An amended complaint was filed in December 2017, and the plaintiffs had expanded to include the states of Louisiana and Indiana. In October 2018, Judge Reed O’Connor of the U.S. District Court for the Northern District of Texas handed the plaintiffs a victory, agreeing that ICWA violated the Constitution.

Any celebration by the plaintiffs was short-lived. A panel from the 5th Circuit reversed the lower court’s decision in August 2019 and held, in part, that counter to the district court’s holding, ICWA’s definition of “Indian child” is not a race-based classification but a political classification subject to rational basis review.

Chief Judge Priscilla Owen split from the majority’s view that ICWA does not force state officers or agents to implement federal programs. She argued the federal act requires states to maintain records of each placement of an Indian child and assist in the enforcement of ICWA.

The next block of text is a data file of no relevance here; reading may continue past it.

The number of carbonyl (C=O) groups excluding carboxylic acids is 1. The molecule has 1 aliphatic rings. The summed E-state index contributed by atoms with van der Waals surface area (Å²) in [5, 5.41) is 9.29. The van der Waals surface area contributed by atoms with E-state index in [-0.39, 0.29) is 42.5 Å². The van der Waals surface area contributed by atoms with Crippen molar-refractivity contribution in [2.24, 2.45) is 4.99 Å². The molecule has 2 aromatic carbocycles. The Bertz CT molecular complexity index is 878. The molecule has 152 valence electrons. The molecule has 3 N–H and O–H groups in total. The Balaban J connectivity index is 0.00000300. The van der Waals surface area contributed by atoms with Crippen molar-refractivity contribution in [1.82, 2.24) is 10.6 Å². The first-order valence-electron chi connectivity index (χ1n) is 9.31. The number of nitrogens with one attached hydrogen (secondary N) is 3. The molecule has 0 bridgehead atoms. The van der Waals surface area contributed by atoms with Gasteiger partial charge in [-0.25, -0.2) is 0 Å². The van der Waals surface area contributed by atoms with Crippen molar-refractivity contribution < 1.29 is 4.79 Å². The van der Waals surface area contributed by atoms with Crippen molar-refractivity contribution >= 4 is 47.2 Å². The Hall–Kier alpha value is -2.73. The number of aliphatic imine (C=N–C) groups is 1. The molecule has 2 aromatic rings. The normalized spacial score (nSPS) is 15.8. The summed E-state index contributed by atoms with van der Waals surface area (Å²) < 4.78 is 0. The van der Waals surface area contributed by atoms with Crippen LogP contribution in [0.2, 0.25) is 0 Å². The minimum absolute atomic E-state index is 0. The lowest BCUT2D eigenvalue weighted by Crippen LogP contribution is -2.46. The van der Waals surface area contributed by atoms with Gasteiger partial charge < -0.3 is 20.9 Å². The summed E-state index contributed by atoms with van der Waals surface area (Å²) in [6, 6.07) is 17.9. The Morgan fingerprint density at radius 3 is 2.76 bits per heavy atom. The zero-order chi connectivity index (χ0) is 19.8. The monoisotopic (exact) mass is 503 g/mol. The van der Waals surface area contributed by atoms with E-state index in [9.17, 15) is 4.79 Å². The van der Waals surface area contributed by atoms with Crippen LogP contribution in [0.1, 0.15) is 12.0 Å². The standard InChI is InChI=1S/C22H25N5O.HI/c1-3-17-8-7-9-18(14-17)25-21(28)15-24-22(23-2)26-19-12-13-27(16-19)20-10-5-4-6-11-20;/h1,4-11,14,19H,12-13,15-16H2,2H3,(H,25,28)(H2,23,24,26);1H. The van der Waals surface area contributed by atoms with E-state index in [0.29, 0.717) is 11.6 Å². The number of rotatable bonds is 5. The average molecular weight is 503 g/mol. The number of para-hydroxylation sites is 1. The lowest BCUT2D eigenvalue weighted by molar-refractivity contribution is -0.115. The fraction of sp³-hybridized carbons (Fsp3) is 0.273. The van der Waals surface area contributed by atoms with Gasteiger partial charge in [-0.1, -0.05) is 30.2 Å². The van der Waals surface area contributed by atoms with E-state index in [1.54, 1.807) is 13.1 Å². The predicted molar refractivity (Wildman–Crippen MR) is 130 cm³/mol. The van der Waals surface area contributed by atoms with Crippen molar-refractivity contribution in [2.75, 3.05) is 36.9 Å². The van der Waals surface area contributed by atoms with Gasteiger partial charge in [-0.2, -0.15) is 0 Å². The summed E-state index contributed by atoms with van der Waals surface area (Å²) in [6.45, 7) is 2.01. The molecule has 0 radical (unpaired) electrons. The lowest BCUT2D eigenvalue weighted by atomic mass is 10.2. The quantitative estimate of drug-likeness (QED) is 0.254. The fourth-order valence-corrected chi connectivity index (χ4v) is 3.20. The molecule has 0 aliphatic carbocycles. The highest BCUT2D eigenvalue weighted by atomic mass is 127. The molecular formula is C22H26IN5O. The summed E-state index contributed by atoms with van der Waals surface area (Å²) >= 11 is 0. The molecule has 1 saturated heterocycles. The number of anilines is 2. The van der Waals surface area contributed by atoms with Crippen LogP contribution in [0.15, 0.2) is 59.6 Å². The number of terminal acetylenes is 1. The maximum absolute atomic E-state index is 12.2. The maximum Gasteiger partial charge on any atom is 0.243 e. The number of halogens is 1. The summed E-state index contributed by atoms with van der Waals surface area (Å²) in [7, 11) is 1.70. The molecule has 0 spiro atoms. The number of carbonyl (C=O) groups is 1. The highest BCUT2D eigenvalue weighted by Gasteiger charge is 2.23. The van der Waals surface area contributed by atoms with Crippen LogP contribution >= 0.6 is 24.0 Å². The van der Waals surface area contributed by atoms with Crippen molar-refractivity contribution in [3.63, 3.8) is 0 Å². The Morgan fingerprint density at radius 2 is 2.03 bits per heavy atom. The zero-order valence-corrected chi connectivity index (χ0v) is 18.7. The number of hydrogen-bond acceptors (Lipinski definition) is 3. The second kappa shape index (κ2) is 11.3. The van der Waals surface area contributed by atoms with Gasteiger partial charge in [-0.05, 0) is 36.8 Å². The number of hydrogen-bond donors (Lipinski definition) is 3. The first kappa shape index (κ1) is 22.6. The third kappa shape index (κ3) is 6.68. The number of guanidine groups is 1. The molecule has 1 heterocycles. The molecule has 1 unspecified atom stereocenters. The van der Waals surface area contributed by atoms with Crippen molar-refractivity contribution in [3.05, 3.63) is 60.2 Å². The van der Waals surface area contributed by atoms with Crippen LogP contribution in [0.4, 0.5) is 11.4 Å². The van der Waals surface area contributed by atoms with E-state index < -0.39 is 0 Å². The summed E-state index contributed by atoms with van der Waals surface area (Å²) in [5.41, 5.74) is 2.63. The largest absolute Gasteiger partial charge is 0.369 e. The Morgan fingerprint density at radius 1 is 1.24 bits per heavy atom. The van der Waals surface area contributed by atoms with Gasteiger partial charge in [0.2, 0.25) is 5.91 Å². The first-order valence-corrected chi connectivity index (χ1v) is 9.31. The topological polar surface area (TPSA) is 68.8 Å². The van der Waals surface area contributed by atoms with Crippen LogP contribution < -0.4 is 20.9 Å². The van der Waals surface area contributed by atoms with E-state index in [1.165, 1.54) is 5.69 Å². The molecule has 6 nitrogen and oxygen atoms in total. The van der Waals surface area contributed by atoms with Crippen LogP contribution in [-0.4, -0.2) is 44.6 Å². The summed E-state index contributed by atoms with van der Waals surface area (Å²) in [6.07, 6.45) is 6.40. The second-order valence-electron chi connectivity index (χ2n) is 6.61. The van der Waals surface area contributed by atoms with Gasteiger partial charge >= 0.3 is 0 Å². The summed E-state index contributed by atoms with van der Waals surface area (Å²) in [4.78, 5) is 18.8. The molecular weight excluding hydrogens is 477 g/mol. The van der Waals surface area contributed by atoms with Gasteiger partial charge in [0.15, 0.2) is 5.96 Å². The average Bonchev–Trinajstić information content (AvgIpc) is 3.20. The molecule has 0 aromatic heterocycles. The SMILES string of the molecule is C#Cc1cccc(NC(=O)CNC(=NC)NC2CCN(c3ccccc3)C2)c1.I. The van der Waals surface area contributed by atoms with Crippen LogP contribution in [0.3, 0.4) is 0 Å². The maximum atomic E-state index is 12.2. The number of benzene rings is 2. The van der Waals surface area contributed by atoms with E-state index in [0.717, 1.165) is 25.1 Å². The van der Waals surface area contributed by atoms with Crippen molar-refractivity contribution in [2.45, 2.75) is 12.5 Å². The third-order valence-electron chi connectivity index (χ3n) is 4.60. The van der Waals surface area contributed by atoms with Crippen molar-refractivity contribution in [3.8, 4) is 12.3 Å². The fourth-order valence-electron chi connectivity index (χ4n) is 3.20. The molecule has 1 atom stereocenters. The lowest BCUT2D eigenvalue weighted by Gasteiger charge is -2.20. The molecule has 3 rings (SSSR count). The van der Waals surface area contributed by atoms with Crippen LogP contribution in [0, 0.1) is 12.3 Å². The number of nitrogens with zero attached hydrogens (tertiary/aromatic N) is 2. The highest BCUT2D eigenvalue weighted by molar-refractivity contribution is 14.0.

The 5th Circuit granted the plaintiffs’ petition for a rehearing and has scheduled oral arguments for Jan. 22. Indiana Attorney General Curtis Hill’s office was scheduled to submit its brief after Indiana Lawyer deadline.

‘Existing Indian family’

Indiana is home to only one federally recognized tribe, the Pokagon Band of the Potawatomi Indians. But data from the Indiana Department of Child Services shows the state has had children in foster care who are members of the Cherokee Nation, the Oglala Sioux Tribe, the Choctaw Nation of Oklahoma, the Blackfeet Tribe of the Blackfeet Indian Reservation of Montana and several others.

Conversely, Indiana is one of the few states still applying the “existing Indian family” doctrine. This philosophy was created by the Kansas Supreme Court in 1982, according to Cassandra Erler’s “Excepted Out of Existence: The Existing Indian Family Exception as a Violation of Procedural Due Process and a Destructive Tool Against Tribal Communities,” published in the American University Journal of Gender, Social Policy and the Law. Essentially the Kansas court held that the mandate to preserve Native American children’s heritage did not apply to minors who were not part of any existing Indian family unit.